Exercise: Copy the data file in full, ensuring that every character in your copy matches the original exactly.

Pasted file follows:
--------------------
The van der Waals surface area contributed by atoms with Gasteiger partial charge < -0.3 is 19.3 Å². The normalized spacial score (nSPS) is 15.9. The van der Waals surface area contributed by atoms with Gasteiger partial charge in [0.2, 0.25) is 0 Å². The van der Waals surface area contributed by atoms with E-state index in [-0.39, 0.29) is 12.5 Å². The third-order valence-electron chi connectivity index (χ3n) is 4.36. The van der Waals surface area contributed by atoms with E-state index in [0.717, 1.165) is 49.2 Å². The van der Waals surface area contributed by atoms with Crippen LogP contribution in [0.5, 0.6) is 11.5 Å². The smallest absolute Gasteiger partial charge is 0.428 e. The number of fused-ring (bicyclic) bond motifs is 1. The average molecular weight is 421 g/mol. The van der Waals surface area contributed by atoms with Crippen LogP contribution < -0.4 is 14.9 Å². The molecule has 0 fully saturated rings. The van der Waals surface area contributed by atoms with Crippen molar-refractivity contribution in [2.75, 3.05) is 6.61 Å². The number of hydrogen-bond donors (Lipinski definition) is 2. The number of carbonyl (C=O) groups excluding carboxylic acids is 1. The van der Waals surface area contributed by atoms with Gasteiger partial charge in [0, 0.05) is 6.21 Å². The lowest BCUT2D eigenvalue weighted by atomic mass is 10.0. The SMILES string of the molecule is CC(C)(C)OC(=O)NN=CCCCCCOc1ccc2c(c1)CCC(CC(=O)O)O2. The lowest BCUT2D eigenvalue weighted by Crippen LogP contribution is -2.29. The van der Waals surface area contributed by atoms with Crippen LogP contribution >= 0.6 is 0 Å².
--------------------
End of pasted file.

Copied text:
The van der Waals surface area contributed by atoms with Gasteiger partial charge < -0.3 is 19.3 Å². The normalized spacial score (nSPS) is 15.9. The van der Waals surface area contributed by atoms with Gasteiger partial charge in [0.2, 0.25) is 0 Å². The van der Waals surface area contributed by atoms with E-state index in [-0.39, 0.29) is 12.5 Å². The third-order valence-electron chi connectivity index (χ3n) is 4.36. The van der Waals surface area contributed by atoms with E-state index in [0.717, 1.165) is 49.2 Å². The van der Waals surface area contributed by atoms with Crippen LogP contribution in [0.5, 0.6) is 11.5 Å². The smallest absolute Gasteiger partial charge is 0.428 e. The number of fused-ring (bicyclic) bond motifs is 1. The average molecular weight is 421 g/mol. The van der Waals surface area contributed by atoms with Crippen LogP contribution < -0.4 is 14.9 Å². The molecule has 0 fully saturated rings. The van der Waals surface area contributed by atoms with Crippen molar-refractivity contribution in [2.75, 3.05) is 6.61 Å². The number of hydrogen-bond donors (Lipinski definition) is 2. The number of carbonyl (C=O) groups excluding carboxylic acids is 1. The van der Waals surface area contributed by atoms with Gasteiger partial charge in [0, 0.05) is 6.21 Å². The lowest BCUT2D eigenvalue weighted by atomic mass is 10.0. The SMILES string of the molecule is CC(C)(C)OC(=O)NN=CCCCCCOc1ccc2c(c1)CCC(CC(=O)O)O2. The lowest BCUT2D eigenvalue weighted by Crippen LogP contribution is -2.29. The van der Waals surface area contributed by atoms with Crippen LogP contribution >= 0.6 is 0 Å².